I don’t have a specific target here, other than maybe myself.
What I notice over time is that we find justification for whatever we’ve already decided we’d like to be true. This is a subtle process and not as crass as simply saying “This is what I believe to be true, now I’m going to cobble together some evidence to support it.”
But, that’s still basically what occurs. What fascinates me here is our ability to lie to ourselves; our easy readiness to treat honesty—even with ourselves!—as a nice, but unrealistic, idea.
This is why I often find it very hard to take academic argumentation very seriously. That includes my own arguments. Is there a way to recognize this propensity and still vigorously participate in the academic life? Or is the academic life a sham?
6 responses to “Intellectual Dishonesty”
I agree, but would throw out the necessary configuration of a hermeneutics of suspicion, which needs to have a rightful place in both our lives and our academic work.
No doubt the academic life can be a sham, but it doesn’t have to be, if we’re open to learning new and better views than we have already, and acknowledging that we can be wrong.
Greg: You are, of course, quite correct. I get a little jaded sometimes, but I wouldn’t be in school if I didn’t believe that this stuff can be done well.
I think what you are dealing with is biological at it’s roots. There is ample psychological evidence that suggests that we percieve and judge information and situations long before we think about them in a rational way. It seems that it is part of being human and on an evolutionary level, necessary for survival.
This mental instinct does gum us up in the academic world and I think Gregg is right when he says that we have to be willing to acknowledge that we could be wrong and most likely are in a lot of cases. Or at the very least, not to assume and present ourselves with more authority than expressing our opinions warrants.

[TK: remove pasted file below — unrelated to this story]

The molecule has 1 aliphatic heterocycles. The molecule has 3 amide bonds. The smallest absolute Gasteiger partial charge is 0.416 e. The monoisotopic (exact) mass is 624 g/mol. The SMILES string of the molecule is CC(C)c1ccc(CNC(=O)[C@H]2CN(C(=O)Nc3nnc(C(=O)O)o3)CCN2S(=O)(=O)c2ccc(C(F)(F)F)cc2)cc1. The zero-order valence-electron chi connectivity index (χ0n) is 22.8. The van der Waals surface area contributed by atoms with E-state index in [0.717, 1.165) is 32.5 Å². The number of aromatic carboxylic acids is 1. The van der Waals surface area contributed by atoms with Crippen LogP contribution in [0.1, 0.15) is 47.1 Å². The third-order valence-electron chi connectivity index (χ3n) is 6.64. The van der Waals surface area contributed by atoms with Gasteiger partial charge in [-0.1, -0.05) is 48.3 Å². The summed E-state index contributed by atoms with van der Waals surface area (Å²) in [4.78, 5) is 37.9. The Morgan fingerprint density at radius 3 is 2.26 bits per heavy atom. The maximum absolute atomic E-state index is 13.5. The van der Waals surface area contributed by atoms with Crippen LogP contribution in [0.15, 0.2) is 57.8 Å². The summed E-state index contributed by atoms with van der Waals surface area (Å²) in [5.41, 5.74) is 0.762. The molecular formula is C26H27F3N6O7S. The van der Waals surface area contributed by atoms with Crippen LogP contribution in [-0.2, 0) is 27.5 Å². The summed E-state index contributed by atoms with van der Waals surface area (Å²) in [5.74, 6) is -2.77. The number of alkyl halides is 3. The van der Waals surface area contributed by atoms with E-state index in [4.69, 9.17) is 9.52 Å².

Thanks for the comment Paul.
That’s an interesting perspective, as I tend to usually be hesitant to resort to biological explanations, as they’re often used in a reductionistic manner that essentially removes any responsibility for our actions from us.
That being said, however, I believe that this is a key piece of the puzzle. I’ll have to keep mulling this one over.
As a graduate student in philosophy, this post hits home. One of the things that I dislike about my discipline is that philosophers are very prideful – they think they have the right argumentation and can argue you into believing they do. When it turns out that they are wrong, they stick to their guns and defend their view to the death. If they don’t they garner a reputation for being wishy-washy and not very principled, as is the classic case of Hilary Putnam.
The best way I have discovered to keep myself honest and humble as a Christian Philosopher is to ask myself, in a stereotypically Christian way, “If Jesus is the Truth, how does my argument point towards the Truth?” That doesn’t mean that every argument is about God – what it does mean is that any argument I make ought to be one that has Truth in mind. If it doesn’t, then I’m not being a very good philosopher, and I’m not being an honest Christian.
Thanks for your comment, and your honesty. One of the things that frustrates me about my inclination towards philosophy is that I keep changing my mind about so many things!
If only I knew the difference between faithfulness and pride…